We're continually working on releasing new features like Smart Wires and our faster simulation engine, and I'm happy to say that a lot of our users (professional and hobbyist/academic) are indeed signing up to support us with operations and development. I hope you'll become one of them.
June 28, 2013
Well, that is one of the problems with your license. From many software vendors, we get an academic licenses, which is well suited for my kind of occasional use. But I am most certainly a professional, so according to your license I would need the commercial license. And the fact is that I pay significantly less for academic use of MATLAB with a wide range of toolboxes.
June 29, 2013
Wow, you folks sure screwed up. Bait and switch will make this fine start fail fast. See ya!
July 12, 2013
I'm sure others have gotten this email. Here was mine and my response.
1) If we made hamburgers, surely you wouldn't ask me for free hamburgers. Good software isn't free, partially because good hamburgers aren't free, and my team of developers needs to eat too. We think our pricing is reasonable, and we have active subscribers at all of our different plan levels.
I would if we were at a cookout. Good software usually isn't free but excellent software quite often is. I myself am a developer and freely release my code because I care more about being a person than a marketer. Your pricing would be reasonable if there were a decent parts library and it was coded in C and not served via a browser page. You will still not have me as a customer for two reasons. First and foremost, I am an open source developer and user and have been since the early 90's and don't plan on changing the way I do things any time soon. Second, you released a piece of software as freeware and then locked people out when you decided that it was good enough to make money on. It would have been better had you stated your intentions from the start.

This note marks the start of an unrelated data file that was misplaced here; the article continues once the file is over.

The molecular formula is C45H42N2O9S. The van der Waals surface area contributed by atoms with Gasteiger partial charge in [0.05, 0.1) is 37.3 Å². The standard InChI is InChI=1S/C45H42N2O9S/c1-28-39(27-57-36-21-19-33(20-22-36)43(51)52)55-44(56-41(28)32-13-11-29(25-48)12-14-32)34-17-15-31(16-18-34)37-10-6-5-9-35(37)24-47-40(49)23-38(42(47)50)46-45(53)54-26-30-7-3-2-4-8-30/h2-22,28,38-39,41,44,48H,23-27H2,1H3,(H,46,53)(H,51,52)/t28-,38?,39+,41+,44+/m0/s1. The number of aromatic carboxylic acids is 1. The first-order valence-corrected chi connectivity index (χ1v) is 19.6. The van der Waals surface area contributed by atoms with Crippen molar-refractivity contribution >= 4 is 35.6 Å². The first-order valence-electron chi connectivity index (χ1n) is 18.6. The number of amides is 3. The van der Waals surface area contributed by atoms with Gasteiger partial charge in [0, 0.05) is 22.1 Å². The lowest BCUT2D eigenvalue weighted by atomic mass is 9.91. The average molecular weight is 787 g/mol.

2) Tools for electronics design is a niche market. It's not Facebook, where we can make a little bit on advertising from a billion people to pay the bills. Software for niche markets -- and especially ones where there's significant high-end development work involved, like this one -- doesn't work on a "freemium" model, where 1% of the users pay and that supports the other 99%.
I agree that electronics tools are niche. They are also usually way overpriced. Take a look at Eagle. Facebook and its ilk are what has killed the internet, as is advertising. I use noscript and adblock for this very reason. Do what you like with your software and business model, I won't be using it.
3) We see a small number of people, including yourself, upset about the new pricing structure on our forums. And that hurts -- we really do want everyone to be happy! But, as someone on the other side of the table, let me say that we have dramatically more people upgrading every day compared to the number of people posting on the forums about a small $30/mo or even $5/mo subscription fee.
People are upset because they signed up for a thing that was free (at the time) and all of a sudden were locked out. This is called bait and switch and microsoft was the king of this. I'll bet you that over 50% of us that started coming there regularly use linux. I will also purport that it's not a small number of people that are upset. Once again, if you had stated your intentions from the start in a very up front and direct manner, people would not be upset.
4) Effective immediately, I've given your account (liquibyte) 30 days free of CircuitLab Pro. Give it a spin. After a month, whether you choose to not subscribe, subscribe as a hobbyist/student/professional, e-mail me asking for more evaluation time is completely up to you. But I hope you'll give it a try and give us your feedback about very specifically how you use the software and what kind of additional features you would need to see to be happy about being a customer. Please enjoy! :)